China has over the past several decades significantly increased its defence budget which is now more than three times that of India and the country could pose a threat to the US security interest in the region, the Pentagon has said.
China's official defence budget last year was $136.3 billion while that of India was $38.2 billion, the Pentagon said today in its annual report to the Congress based on its annual assessment of military and security developments involving the giant Asian country.
China has significantly increased its defence budget over the past several decades and now has reached a position to pose threat to the American national security interest in the region, the report said.
Having established a modern defence industry, China has now begun exporting arms with Pakistan being its top importer.
"Pakistan remains China's primary customer for conventional weapons," the Pentagon said yesterday. Russia's national defence budget the same year was $76.3 million and that of Japan was $47.6 billion, whereas South Korea's annual defence budget last year was $33.4 billion and Taiwan's was $10.3 billion, the Pentagon said.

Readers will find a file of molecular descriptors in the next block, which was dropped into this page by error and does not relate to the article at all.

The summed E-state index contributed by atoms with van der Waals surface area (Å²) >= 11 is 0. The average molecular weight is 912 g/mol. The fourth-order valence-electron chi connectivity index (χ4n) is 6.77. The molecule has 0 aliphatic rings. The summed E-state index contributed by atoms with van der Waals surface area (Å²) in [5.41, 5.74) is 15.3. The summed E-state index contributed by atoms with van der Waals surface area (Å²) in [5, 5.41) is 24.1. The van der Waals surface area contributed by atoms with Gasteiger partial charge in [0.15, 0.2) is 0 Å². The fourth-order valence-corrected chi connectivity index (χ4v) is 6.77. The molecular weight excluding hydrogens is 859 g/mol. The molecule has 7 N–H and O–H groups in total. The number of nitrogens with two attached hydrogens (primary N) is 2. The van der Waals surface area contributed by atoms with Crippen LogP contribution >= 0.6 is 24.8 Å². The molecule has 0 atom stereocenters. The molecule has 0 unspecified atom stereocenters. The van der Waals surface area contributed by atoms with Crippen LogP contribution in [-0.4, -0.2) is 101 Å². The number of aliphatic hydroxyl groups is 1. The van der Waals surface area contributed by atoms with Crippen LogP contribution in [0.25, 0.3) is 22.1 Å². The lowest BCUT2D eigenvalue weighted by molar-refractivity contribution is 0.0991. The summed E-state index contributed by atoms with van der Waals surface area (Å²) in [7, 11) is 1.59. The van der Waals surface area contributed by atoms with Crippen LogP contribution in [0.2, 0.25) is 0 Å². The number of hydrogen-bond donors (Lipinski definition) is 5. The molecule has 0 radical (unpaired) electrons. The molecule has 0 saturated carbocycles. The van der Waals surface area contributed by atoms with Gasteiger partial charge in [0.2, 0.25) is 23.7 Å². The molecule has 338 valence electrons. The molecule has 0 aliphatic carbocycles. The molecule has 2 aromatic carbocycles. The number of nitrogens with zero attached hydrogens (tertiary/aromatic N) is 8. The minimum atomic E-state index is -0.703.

From 2009 to 2013, China signed about $14 billion in arms export agreements for conventional weapons systems worldwide, ranging from general purpose materiel to major weapons systems.
China engages in both arms sales and defence industrial cooperation with Islamabad, including F-22P frigates with helicopters, K-8 jet trainers, F-7 fighter aircraft, early warning and control aircraft, main battle tank production, air-to-air missiles, and anti-ship cruise missiles, it said.
"In June 2014, Pakistan started co-producing the first two of fifty Block 2 JF-17s, which is an upgraded version of the Block I JF-17," it said.
In 2014 and the coming years, China's arms exports will likely to increase modestly as China's domestic defence industry improves. Chinese defence firms are marketing and selling arms throughout the world with the bulk of their sales to the Asia-Pacific and Sub-Saharan African regions.
China is the largest supplier of arms to the Sub-Saharan Africa region, which was China's second highest sales region between 2009-2013 with about $4 billion in sales, it said.
Sub-Saharan African countries view China as a provider of low-cost weapons with generally fewer end-use monitoring conditions relative to other arms suppliers. China tends to be relatively flexible with regard to payment arrangements. China's top customers in this region are South Sudan, Sudan and Ethiopia, it added.